May 11, 2023 Washington, DC — As wildfires, hurricanes, blizzards and other severe weather occurrences increase nationwide due to climate change, low-income older adults living in affordable housing are both disproportionately impacted and increasingly at risk.
Katie Smith Sloan, the head of one of the country’s leading nonprofit organizations, called news today from the Department of Housing and Urban Development (HUD) on funding details for its Green and Resilient Retrofit Program (GRRP) “a tremendous step forward toward ensuring that low-income older adults are safe and protected as threats from climate change escalate. Providers are eager to make much-needed property upgrades that will help to ensure existing housing stock is preserved and that buildings operate efficiently.”
The GRRP, established through the Inflation Reduction Act, provides money for direct loans and grants to fund projects that improve energy or water efficiency, enhance indoor air quality or sustainability, implement the use of zero-emission electricity generation, low-emission building materials or processes, energy storage, or building electrification strategies, or address climate resilience, of eligible HUD-assisted multifamily properties. Providers serving older adults under Multifamily Section 8 project-based rental assistance, Section 202 Supportive Housing for Low-Income Elderly, and Section 811 Supportive Housing for Low-Income Persons with Disabilities may apply.
“Over 800,000 older adult households could benefit from the projects supported by green and resilient retrofit initiatives,” Sloan added. “These are not insignificant concerns. The affordable communities eligible to apply for these new funds deserve the benefits of energy efficiency and climate resiliency, and so do today’s and future residents. These investments will save the public billions on utility bills and position these communities to thrive in the future.”
Housing policy experts at LeadingAge, whose mission-driven, nonprofit members serve older adults in a range of care settings and communities, including affordable housing, have been tracking development of the GRRP for years, prior to its inclusion in 2022 as part of the Inflation Reduction Act.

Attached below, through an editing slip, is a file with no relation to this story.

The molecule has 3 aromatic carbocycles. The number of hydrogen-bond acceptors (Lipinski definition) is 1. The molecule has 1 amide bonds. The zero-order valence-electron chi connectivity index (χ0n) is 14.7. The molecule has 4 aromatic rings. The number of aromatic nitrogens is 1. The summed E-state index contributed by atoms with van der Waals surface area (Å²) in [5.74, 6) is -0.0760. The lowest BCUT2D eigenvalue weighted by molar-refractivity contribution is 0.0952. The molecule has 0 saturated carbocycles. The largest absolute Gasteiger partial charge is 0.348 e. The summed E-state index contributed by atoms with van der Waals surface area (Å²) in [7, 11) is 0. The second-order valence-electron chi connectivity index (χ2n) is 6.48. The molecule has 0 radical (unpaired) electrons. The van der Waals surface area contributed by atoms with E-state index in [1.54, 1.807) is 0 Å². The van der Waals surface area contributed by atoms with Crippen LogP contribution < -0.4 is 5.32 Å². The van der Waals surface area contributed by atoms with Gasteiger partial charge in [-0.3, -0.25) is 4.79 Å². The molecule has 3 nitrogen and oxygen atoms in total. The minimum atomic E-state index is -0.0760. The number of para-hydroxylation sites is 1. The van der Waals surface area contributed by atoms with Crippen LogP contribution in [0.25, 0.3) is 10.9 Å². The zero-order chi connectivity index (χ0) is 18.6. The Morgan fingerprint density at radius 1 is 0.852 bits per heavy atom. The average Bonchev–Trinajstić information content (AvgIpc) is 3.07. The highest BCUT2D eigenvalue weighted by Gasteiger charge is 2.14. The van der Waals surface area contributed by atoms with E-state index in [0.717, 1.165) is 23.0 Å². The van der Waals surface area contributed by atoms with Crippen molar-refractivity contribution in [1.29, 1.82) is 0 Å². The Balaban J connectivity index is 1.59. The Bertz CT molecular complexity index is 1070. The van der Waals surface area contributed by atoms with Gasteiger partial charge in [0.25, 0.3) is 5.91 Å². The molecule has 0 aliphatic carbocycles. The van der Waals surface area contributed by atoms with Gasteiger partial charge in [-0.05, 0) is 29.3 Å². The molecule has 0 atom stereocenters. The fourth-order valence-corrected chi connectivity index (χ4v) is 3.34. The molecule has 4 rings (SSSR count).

Elements of LeadingAge’s recommendations, submitted to HUD Oct. 27, 2022, are incorporated in the funding details disclosed today. For example, LeadingAge proposed that HUD issue separate buckets of GRRP funding, including simplified categories of small and mid-sized grants to HUD-assisted multifamily housing properties nationwide to implement basic energy retrofitting at scale, and a funding category for larger grants and loans to properties undergoing more comprehensive resilience retrofits, targeted to climate-vulnerable areas or properties serving overburdened populations.
HUD said today that funds will be distributed through three distinct national competitions (Elements, Leading Edge, Comprehensive) to ensure that providers of all sizes can access and expeditiously use HUD’s resources, which will, in turn, help to ensure the safety of older adult residents living in federally assisted communities.
“We’re pleased that many of our proposals are incorporated into HUD’s GRRP program announcement and will continue working with HUD and our affordable senior housing members to improve green and resilient efforts across the affordable housing portfolio,” said Linda Couch, Vice President, Housing and Aging Services Policy, LeadingAge.